Mauritius: Sugar cane sweetens trade with Ghana

Mauritius: Sugar cane sweetens trade with Ghana

Mauritius is venturing into new territory in mainland Africa to boost its economy. First it was Gabon, and now Mauritians have landed in Ghana, to exploit intra-African trade, business and investment opportunities, writes Nasseem Ackbarally from Port-Louis.

Mauritian know-how in sugar-cane technology is world renowned. Its Omnicane Flexi Sugar Cane Cluster – a refinery, a sugar mill, bagasse-cum-coal cogeneration power plant and a bioethanol distillery – so impressed Ghanaian President John Dramani Mahama when he visited in December last year that he invited the captains of this sugar enterprise to replicate the same model in his country.

Mauritians, too, are looking for new opportunities in Africa as available land becomes scarce in the island.

In Mauritius, Omnicane uses the latest technology to produce refined sugar for export to the European Union. It also manufactures ethanol, liquid fertilisers and CO2 from molasses.

In May it obtained a land concession of 20,000 hectares in the north of Ghana, where it will cultivate canes to produce 120,000 tons of sugar for export to the EU, also energy and ethanol, in a $250m investment project over five years.

Omnicane’s Chief Strategy Officer, Gérard Chasteau de Balyon told African Business that mainland Africa was a logical choice for expansion: “Our first investment in creating a modern sugar enterprise was through a joint-venture project in Kenya and the sugar factory in Kwale is due to start operations very soon.

At cruising speed, it will produce about 80,000 tons of sugar for the local and the international markets.”

Ghana’s Northern Regional Minister, Alhaji Limuna Mohammed Muniru, said his region is the largest in Ghana in terms of land area, about 70,383 sq km, and has a population of 2.5m.

“This creates potential for development and for Mauritian businesses to be located in the region would help me to achieve one of my performance indicators of creating jobs,” he said. He believes collaboration with Mauritius would help reduce problems of poverty, disease and illiteracy.

Apart from sugar, there are pan-African opportunities for the Mauritian business community in the services, agriculture, energy, infrastructure and financial sectors.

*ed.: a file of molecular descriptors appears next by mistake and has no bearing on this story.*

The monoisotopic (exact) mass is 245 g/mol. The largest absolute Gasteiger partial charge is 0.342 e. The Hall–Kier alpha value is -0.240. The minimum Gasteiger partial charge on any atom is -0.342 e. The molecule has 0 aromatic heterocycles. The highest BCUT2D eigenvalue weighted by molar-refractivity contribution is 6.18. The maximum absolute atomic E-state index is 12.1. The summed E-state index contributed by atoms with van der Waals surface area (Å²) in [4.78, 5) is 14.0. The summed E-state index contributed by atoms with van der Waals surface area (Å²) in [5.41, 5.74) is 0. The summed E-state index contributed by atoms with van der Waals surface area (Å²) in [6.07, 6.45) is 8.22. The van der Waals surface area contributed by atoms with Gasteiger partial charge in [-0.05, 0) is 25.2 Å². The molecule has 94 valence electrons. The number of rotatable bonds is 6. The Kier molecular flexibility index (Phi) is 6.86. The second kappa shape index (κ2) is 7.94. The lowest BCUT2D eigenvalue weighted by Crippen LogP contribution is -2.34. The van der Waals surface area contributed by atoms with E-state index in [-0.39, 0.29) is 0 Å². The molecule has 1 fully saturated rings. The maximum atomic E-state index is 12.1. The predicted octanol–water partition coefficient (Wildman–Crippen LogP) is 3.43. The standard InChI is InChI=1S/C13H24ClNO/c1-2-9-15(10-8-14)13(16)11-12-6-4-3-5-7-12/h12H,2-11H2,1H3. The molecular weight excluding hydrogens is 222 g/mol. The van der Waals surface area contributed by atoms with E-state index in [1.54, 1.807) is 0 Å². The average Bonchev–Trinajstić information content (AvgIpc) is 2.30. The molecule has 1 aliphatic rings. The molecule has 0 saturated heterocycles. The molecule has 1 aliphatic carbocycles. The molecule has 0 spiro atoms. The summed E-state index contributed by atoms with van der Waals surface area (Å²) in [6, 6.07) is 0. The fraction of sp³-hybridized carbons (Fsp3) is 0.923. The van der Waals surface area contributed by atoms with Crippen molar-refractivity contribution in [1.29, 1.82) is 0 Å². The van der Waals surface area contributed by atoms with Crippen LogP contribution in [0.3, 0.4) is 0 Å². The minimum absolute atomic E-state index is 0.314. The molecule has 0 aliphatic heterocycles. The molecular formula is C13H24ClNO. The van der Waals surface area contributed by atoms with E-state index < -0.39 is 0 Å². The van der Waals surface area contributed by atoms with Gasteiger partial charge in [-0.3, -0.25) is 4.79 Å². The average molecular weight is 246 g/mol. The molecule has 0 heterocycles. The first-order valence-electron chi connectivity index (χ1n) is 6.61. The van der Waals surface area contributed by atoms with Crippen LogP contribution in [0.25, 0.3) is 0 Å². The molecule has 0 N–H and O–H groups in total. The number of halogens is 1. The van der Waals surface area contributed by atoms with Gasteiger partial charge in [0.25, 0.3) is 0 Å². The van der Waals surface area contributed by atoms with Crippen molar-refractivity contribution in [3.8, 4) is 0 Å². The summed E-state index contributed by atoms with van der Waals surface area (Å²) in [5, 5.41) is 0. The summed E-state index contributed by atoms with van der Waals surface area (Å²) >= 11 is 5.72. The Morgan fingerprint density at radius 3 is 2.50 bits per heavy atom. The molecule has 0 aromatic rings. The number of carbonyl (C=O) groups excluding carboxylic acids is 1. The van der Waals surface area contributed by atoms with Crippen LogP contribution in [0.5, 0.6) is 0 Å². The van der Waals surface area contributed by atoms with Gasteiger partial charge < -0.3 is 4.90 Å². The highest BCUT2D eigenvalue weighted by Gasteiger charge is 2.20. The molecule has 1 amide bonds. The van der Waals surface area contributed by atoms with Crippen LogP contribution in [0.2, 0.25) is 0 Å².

A leading Mauritius publishing house, Éditions de l’Océan Indien (EOI), is interested in distributing school textbooks in African countries. EOI executive director Reetoo Mungur identified a sizeable market in Ghana of 23m people, of whom 7m are students – in contrast to Mauritius’s 1.3m population – during his visit in June.

“There is good scope for our company. From Accra, we can also tap into neighbouring countries such as Côte d’Ivoire,” he told African Business.

Dev Chamroo, CEO, Enterprise Mauritius, believes Mauritius has the expertise to offer high-value-added services such as, amongst others, education, medicine and seafood processing. Mauritius’s annual export revenue was $6bn in 2013, of which $2.4bn was goods and $2.6bn services, with around $1bn worth of goods being exported to mainland Africa.

Removing blocks to trade

Ghana is removing blocks to trade to ensure flexibility in business transactions. Talking to Mauritian investors in June in Accra, Ghanaian Trade and Industry Minister Haruna Iddrisu said, “Intra-African trade accounts for hardly 10% of the region’s total trade.”

He outlined numerous measures his country had put in place to encourage investment and said Ghana was committed to the double-taxation agreement with Mauritius, so that investment between the two countries could be better structured.

Shamima Mallam-Hassam, Senior Director at Mauritius’s Board of Investment (BOI), believes Ghana offers a stable business environment, high potential for growth, and an attractive consumer market for foreign investment: “Ghana is ranked second in the Economist Intelligence Unit (EIU) Democracy Index. With an over 50% growth rate in FDI projects, it is one of the highest in Africa. It is a powerhouse in Western Africa.”

Even more, it has simplified complex and lengthy business procedures and is offering tax incentives. “Ghana is one of the most democratic countries in Africa and has a considerable and inexpensive labour force, a large agricultural base, numerous natural resources and stable institutions,” she said.

Through the BOI, four Mauritian enterprises have already set up in Ghana, in manufacturing ICT and financial services. There is also interest in energy, sugar, agri-business, poultry and ICT.

Last year, Mauritius was among the top 10 investor countries by number of projects in Ghana. The BOI believes Mauritius has the edge on agri-business, hotels, financial services, consumer goods and manufacturing.

“In most of those, we already have expertise and know-how,” Mallam-Hassam said.


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Written by African Business Magazine

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